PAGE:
A retrospective review of randomized trials from the Southwest Oncology Group has suggested that the dose-intensity of daunorubicin administered in induction and consolidation chemotherapy may significantly impact on remission rate, disease-free survival, and overall survival in patients with M3 AML.

Complete remission in AML

Adult acute myeloid leukemia (AML) in remission is defined as a normal peripheral blood cell count and normocellular marrow with less than 5% blasts in the marrow, and no signs or symptoms of the disease. In addition, there are no signs or symptoms of central nervous system leukemia or other extramedullary infiltration.

Postremission therapy

Although individual patients have been reported to have long disease-free survival or cure with a single cycle of chemotherapy, postremission therapy is always indicated in therapy that is planned with curative intent.

In a small randomized study conducted by the Eastern Cooperative Oncology Group (ECOG), all patients who did not receive postremission therapy experienced a relapse after a short median complete remission duration.

Postremission therapy can include more intensive chemotherapy, or bone marrow transplant.

1. Nontransplant consolidation therapy

A large randomized trial that compared 3 different cytarabine-containing consolidation regimens showed a clear benefit in survival to patients younger than 60 years who received high-dose cytarabine.A large randomized trial that compared 3 different cytarabine-containing consolidation regimens showed a clear benefit in survival to patients younger than 60 years who received high-dose cytarabine.

  • Nontransplant consolidation therapy using cytarabine-containing regimens has reported disease-free survival rates from 20% to 50%.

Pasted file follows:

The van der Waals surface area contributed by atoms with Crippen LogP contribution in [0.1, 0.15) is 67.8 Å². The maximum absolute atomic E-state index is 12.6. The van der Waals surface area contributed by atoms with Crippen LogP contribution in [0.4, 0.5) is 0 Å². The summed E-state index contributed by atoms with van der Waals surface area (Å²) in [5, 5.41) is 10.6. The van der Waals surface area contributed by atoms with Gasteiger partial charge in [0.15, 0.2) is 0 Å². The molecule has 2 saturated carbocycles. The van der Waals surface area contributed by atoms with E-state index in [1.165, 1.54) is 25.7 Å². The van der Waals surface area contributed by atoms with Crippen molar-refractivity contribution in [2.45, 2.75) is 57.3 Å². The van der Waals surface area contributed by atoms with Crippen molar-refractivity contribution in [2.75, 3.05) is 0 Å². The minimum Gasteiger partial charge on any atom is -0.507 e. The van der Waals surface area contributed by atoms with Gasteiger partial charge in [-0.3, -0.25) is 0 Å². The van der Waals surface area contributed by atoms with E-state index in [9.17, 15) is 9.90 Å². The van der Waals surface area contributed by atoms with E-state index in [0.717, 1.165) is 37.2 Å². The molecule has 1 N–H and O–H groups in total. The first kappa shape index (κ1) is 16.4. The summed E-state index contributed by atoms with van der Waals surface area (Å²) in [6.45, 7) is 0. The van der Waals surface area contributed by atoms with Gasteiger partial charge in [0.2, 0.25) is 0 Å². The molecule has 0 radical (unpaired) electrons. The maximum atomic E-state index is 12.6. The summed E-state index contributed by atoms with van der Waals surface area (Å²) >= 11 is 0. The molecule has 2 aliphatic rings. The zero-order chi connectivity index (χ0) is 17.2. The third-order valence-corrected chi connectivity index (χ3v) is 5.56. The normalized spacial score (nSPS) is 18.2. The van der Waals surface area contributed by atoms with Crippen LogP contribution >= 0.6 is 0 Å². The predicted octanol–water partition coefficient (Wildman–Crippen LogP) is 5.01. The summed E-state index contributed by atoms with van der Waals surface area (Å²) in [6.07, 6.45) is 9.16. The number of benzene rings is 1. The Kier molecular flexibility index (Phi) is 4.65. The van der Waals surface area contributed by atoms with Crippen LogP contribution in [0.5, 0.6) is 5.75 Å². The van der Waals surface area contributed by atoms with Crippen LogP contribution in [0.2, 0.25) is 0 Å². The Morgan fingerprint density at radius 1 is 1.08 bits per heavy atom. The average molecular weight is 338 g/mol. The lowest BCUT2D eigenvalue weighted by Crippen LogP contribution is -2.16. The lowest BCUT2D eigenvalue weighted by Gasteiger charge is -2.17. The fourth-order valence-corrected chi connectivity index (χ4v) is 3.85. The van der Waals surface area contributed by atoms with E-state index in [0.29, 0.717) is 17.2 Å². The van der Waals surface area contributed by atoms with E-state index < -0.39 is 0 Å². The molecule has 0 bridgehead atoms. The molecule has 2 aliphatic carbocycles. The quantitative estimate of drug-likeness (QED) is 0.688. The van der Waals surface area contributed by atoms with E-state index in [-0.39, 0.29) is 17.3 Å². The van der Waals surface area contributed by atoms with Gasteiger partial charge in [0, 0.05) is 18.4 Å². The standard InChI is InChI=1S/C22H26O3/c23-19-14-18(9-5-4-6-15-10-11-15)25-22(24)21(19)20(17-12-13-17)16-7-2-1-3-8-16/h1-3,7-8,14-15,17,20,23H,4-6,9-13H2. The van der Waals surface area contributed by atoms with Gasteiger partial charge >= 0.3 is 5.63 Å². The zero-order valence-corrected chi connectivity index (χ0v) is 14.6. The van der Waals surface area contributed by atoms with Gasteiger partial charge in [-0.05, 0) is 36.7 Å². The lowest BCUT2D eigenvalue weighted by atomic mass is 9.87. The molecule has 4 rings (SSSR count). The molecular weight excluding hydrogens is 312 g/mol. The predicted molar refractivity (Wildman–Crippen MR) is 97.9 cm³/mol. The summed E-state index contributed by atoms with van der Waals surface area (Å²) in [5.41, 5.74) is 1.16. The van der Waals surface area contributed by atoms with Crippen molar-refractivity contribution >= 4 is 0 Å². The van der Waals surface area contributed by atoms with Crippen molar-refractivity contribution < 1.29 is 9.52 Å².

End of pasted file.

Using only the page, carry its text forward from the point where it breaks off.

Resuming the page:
• Treatment-related death rates are usually less than 10% to 20%.

2. Allogeneic bone marrow transplantation

  • Disease-free survival rates using allogeneic transplantation in first complete remission have ranged from 45% to 60%.
  • The mortality from allogeneic bone marrow transplantation that uses an HLA-matched sibling donor ranges from 20% to 40%, depending on the series.

Allogeneic bone marrow transplantation results in the lowest incidence of leukemic relapse, even when compared with bone marrow transplantation from an identical twin (syngeneic bone marrow transplantation). This has led to the concept of an immunologic graft-versus-leukemia effect, similar to (and related to) graft-versus-host disease. The improvement in freedom from relapse using allogeneic bone marrow transplantation as the primary postremission therapy is offset, at least in part, by the increased morbidity and mortality caused by graft-versus-host disease, veno-occlusive disease of the liver, and interstitial pneumonitis.

The use of matched, unrelated donors for allogeneic bone marrow transplantation is being evaluated at many centers but has a very substantial rate of treatment-related mortality, with disease-free survival rates less than 35%.

3. Autologous bone marrow transplantation

  • Autologous bone marrow transplantation yielded disease-free survival rates between 35% and 50% in patients with AML in first remission.
  • Treatment-related mortality rates of patients who have had autologous peripheral blood or marrow transplantation range from 10% to 20%.

Autologous bone marrow transplantation has also cured a smaller proportion of patients in second remission.

Maintenance therapy

Maintenance therapy for AML was previously administered for several years but is not included in most current treatment clinical trials in the United States as there is no convincing evidence in AML that maintenance therapy provides prolonged disease-free survival beyond shorter-term, more dose-intensive approaches.